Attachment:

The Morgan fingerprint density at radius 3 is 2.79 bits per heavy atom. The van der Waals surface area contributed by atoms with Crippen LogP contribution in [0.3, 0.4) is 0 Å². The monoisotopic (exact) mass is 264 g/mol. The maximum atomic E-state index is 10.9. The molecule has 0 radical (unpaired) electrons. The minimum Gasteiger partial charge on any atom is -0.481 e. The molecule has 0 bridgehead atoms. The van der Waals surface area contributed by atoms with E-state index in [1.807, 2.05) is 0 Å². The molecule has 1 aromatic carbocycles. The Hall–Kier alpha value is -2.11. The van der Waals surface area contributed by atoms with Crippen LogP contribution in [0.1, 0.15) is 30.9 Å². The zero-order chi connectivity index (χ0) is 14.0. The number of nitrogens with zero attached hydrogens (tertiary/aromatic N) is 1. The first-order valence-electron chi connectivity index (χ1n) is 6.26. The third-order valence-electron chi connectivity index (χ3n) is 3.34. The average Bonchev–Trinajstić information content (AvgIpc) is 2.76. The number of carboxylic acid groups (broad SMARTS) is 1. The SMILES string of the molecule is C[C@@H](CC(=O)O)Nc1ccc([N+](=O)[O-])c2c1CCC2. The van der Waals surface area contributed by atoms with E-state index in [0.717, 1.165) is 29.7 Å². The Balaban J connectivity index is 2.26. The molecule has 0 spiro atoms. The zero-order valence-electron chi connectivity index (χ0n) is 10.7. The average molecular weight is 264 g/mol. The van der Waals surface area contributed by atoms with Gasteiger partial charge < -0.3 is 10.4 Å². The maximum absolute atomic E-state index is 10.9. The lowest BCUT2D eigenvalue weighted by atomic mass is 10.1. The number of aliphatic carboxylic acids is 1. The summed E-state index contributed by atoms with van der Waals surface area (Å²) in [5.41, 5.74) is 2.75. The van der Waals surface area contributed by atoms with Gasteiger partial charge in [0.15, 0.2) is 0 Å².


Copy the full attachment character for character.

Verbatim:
The Morgan fingerprint density at radius 3 is 2.79 bits per heavy atom. The van der Waals surface area contributed by atoms with Crippen LogP contribution in [0.3, 0.4) is 0 Å². The monoisotopic (exact) mass is 264 g/mol. The maximum atomic E-state index is 10.9. The molecule has 0 radical (unpaired) electrons. The minimum Gasteiger partial charge on any atom is -0.481 e. The molecule has 0 bridgehead atoms. The van der Waals surface area contributed by atoms with E-state index in [1.807, 2.05) is 0 Å². The molecule has 1 aromatic carbocycles. The Hall–Kier alpha value is -2.11. The van der Waals surface area contributed by atoms with Crippen LogP contribution in [0.1, 0.15) is 30.9 Å². The zero-order chi connectivity index (χ0) is 14.0. The number of nitrogens with zero attached hydrogens (tertiary/aromatic N) is 1. The first-order valence-electron chi connectivity index (χ1n) is 6.26. The third-order valence-electron chi connectivity index (χ3n) is 3.34. The average Bonchev–Trinajstić information content (AvgIpc) is 2.76. The number of carboxylic acid groups (broad SMARTS) is 1. The SMILES string of the molecule is C[C@@H](CC(=O)O)Nc1ccc([N+](=O)[O-])c2c1CCC2. The van der Waals surface area contributed by atoms with E-state index in [0.717, 1.165) is 29.7 Å². The Balaban J connectivity index is 2.26. The molecule has 0 spiro atoms. The zero-order valence-electron chi connectivity index (χ0n) is 10.7. The average molecular weight is 264 g/mol. The van der Waals surface area contributed by atoms with Gasteiger partial charge < -0.3 is 10.4 Å². The maximum absolute atomic E-state index is 10.9. The lowest BCUT2D eigenvalue weighted by atomic mass is 10.1. The number of aliphatic carboxylic acids is 1. The summed E-state index contributed by atoms with van der Waals surface area (Å²) in [5.41, 5.74) is 2.75. The van der Waals surface area contributed by atoms with Gasteiger partial charge in [0.15, 0.2) is 0 Å².